By Alex Oleinic
David Harding, the founder and manager of Winton Capital Management, is one of the most prominent investors of our time. Harding's fund is one of the 500-plus funds we track and it has filed its latest 13F for the first quarter. We're going to take a look at its five largest new positions; the fund added 28 stocks altogether. The original form can be seen here.
Why is this important?
Quantitative studies have shown that it can benefit retail investors to watch hedge fund sentiment. According to our research, those who follow specific hedge fund activity can outperform Mr. Market by as much as 18 percentage points per year (discover the secrets of this strategy).
Among the new picks of Winton Capital, we should first mention Actavis (ACT), in which the fund disclosed a $13 million stake. According to the latest 13F, the fund owns 141,671 shares of the company. The stock of Actavis has posted a year-to-date return of above 32.5%, and sports a forward P/E of 12.2x. Actavis has the largest market cap among those officially listed in the generic drugs industry, of $13.6 billion.
The best of the rest
Next on the list is Kellogg Company (K). Winton Capital reported a stake of 197,622 shares in the company. The holding is worth $12.7 million. For the first quarter of 2013, Kellogg reported earnings worth $311 million, which is equal to $0.85 per diluted share, against an EPS of $0.98 per diluted share a year earlier. The stock of Kellogg is trading at a forward P/E of 15.4x and has a year-to-date return slightly above 15%.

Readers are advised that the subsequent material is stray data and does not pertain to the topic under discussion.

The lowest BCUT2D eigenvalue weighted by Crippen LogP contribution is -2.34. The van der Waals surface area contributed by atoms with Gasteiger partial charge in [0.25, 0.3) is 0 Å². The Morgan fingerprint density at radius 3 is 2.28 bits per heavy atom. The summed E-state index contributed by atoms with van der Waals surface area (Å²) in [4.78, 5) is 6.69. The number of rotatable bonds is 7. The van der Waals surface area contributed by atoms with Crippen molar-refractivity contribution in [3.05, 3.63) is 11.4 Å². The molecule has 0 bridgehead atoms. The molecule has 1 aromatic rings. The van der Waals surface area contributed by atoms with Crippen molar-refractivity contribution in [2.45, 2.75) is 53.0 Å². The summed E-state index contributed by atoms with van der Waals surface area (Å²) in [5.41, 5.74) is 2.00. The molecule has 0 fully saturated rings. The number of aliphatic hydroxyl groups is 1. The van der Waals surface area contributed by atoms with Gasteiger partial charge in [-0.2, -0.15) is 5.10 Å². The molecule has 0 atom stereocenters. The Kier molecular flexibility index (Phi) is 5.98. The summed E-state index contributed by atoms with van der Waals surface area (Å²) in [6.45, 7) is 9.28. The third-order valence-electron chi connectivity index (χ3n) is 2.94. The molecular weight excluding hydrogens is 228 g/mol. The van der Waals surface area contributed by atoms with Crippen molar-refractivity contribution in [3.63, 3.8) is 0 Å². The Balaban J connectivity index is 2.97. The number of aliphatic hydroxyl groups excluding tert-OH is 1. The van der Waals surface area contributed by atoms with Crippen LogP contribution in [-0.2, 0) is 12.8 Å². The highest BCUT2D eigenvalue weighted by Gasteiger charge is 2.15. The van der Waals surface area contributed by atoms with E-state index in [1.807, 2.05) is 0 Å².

Dun & Bradstreet (DNB) is represented by a stake of 138,566 shares. The value of the holding is about $11.6 million in Winton's 13F portfolio, and according to our database, more than 10 of the hedge funds we track were bullish on the stock heading into 2013. Dun & Bradstreet shares sport a year-to-date return of almost 18%, and with a P/E of 8.8x, Dun & Bradstreet is one of the cheapest companies in the Information & Delivery Services industry, with its closest peer, FactSet Research Systems (FDS), trading at a P/E of 22x.
We should also mention PVH Corp (PVH), as Winton Capital owns 90,474 shares worth a value of approximately $9.7 million. PVH isn't particularly cheap, as it has the 16th highest P/E among its peers in the apparel clothing textile industry (20.1x), and it has returned a decent but unspectacular 7% year-to-date. Out of the funds we track, more than 30 were long PVH heading into 2013, though, as many investors are likely bullish on its growth prospects. Wall Street expects the company's bottom line to expand by 12% a year over the next half-decade, higher than peers like True Religion (TRLG) and Columbia Sportswear (COLM) significantly.
Last but certainly not least is Deere & Company (DE), in which the fund disclosed a $5.7 million position at the end of Q1. Deere has a similar, mid-sized level of hedge fund interest as that which surrounds PVH, and its shares have returned a modest 5.8% year-to-date. The real play with Deere looks to be its value at a forward P/E of 10x, and with a market cap of $35.9 billion, Deere is the second-largest company in terms of market cap in the farm and construction machinery space.
It is good to look at the new positions of large hedge funds such as Winton Capital, as it is important to follow the latest moves from the upper-tier of money managers. We can see that David Harding has made some interesting plays into new companies, which are leaders in their respective industries. In this way, Mr. Harding shows a conviction in his holdings and hence, the fund will provide a nice starting point for piggy backers.